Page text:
What is the best way to install a parental control app?

Parental control

The key to making parental control a tool that is useful both to parents and to their children lies in it being a form of care and not a form of imposed control. Once you have chosen the app that best fits your family’s values, it is best to install it and configure it together with your child. Before doing so, you need to decide on the basic rules for your children’s digital consumption, as well as their responsibilities. Explain to them that the parental control app is a way for mom and dad to look after them in the digital world and that you are going to install it together.

Here are some of the core features that are very useful for parental control and that help protect children without invading their privacy:

App control: Age-based filters are applied to manage which apps the child can access and use.

Web access control: These block inappropriate websites according to the child’s age, both individually and by category.

Time limits for fun and games: These set a maximum number of hours during which the child can play on their device. They also manage the times of day when it is used, for example, blocking access to games and apps during school hours or at bedtime.

Geolocation: These allow you to check the device’s current location at any given moment.

Reports: The purpose of reports is to be informed about the child’s general behavior on the internet, so you can decide to remove each control when its time has come. They include metrics that inform you about how the child uses the device, such as how long they spend on certain apps, time periods, and so on.

Lastly, these reports also can be very useful for knowing which apps your child uses most, or which are their favorites. Knowing their tastes and interests is a good starting point for conversations about taking care while online.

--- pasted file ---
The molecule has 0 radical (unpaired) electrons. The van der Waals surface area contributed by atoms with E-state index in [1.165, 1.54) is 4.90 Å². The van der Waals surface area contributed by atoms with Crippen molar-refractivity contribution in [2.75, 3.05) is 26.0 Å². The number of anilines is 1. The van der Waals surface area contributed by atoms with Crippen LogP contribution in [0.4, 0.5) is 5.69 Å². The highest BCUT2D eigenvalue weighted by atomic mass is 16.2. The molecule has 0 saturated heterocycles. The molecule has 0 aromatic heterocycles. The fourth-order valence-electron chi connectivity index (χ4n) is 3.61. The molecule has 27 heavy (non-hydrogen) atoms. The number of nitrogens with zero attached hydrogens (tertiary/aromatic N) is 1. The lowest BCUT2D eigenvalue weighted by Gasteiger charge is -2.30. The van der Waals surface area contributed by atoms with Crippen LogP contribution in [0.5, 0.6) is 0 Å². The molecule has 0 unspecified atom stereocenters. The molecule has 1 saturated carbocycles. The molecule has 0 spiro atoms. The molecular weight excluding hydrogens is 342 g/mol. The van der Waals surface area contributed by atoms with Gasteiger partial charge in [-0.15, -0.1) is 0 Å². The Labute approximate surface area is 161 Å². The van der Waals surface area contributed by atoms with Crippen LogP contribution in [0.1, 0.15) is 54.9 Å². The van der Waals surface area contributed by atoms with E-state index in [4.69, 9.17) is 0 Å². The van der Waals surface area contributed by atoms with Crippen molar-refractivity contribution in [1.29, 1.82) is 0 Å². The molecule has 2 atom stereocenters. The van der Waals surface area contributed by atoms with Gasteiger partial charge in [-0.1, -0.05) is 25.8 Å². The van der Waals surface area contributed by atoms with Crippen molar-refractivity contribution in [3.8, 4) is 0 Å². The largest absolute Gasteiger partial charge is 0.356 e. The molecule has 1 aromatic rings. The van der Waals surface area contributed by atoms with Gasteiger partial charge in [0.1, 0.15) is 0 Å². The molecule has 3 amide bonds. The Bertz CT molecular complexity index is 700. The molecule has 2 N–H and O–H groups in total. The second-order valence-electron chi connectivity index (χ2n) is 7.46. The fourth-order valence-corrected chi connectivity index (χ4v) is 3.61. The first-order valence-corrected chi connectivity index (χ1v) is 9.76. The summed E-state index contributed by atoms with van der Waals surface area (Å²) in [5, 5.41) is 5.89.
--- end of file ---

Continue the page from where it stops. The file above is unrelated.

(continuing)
Remember, your child might have a better understanding than you of how an app works, or may be more adept at using the device in general, but you know more about what risks and dangers could be lying in wait for them. So what could be better than using the technology together, and being able to enjoy it safely?

What do children think about online safety?

We’ve been talking about how to monitor the technology we provide our kids, but what do they themselves think about online safety? Do they see it as an important topic? What do they fear most from the internet? These were some of the questions asked as part of a survey carried out by Digipadres and Argentina Cibersegura with the aim of discovering children’s opinions and learning how safe they feel on the internet.

One of the main findings to come out of the survey is that one in three children says s/he has experienced an uncomfortable situation on the internet. Alongside this, when asked what they fear most from the internet, the main worries were: someone stealing their passwords and pretending to be them, people discovering personal information about them, or people sending photos of them to their contacts.

One result likely to be of particular interest to parents is that more than 50% of the children surveyed would be prepared to talk to them about taking care and situations that could arise on the internet.